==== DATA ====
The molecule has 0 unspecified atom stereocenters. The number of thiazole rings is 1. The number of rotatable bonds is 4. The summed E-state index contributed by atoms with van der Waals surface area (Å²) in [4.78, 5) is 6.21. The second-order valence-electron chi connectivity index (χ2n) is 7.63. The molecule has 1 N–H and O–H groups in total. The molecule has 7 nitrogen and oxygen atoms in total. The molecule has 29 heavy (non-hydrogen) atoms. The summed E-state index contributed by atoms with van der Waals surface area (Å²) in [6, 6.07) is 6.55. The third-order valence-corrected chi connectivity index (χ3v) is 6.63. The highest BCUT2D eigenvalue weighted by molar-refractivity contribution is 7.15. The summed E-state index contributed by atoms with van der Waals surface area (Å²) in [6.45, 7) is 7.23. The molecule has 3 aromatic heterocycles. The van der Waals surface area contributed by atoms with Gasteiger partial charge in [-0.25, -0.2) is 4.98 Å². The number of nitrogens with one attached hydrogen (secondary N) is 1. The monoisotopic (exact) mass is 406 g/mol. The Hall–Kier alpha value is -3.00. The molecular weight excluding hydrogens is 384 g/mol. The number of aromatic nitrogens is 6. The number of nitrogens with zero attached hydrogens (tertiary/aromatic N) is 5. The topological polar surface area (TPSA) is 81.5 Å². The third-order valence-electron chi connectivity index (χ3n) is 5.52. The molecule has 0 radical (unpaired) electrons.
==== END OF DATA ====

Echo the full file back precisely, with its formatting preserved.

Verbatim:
The molecule has 0 unspecified atom stereocenters. The number of thiazole rings is 1. The number of rotatable bonds is 4. The summed E-state index contributed by atoms with van der Waals surface area (Å²) in [4.78, 5) is 6.21. The second-order valence-electron chi connectivity index (χ2n) is 7.63. The molecule has 1 N–H and O–H groups in total. The molecule has 7 nitrogen and oxygen atoms in total. The molecule has 29 heavy (non-hydrogen) atoms. The summed E-state index contributed by atoms with van der Waals surface area (Å²) in [6, 6.07) is 6.55. The third-order valence-corrected chi connectivity index (χ3v) is 6.63. The highest BCUT2D eigenvalue weighted by molar-refractivity contribution is 7.15. The summed E-state index contributed by atoms with van der Waals surface area (Å²) in [6.45, 7) is 7.23. The molecule has 3 aromatic heterocycles. The van der Waals surface area contributed by atoms with Gasteiger partial charge in [-0.25, -0.2) is 4.98 Å². The number of nitrogens with one attached hydrogen (secondary N) is 1. The monoisotopic (exact) mass is 406 g/mol. The Hall–Kier alpha value is -3.00. The molecular weight excluding hydrogens is 384 g/mol. The number of aromatic nitrogens is 6. The number of nitrogens with zero attached hydrogens (tertiary/aromatic N) is 5. The topological polar surface area (TPSA) is 81.5 Å². The third-order valence-electron chi connectivity index (χ3n) is 5.52. The molecule has 0 radical (unpaired) electrons.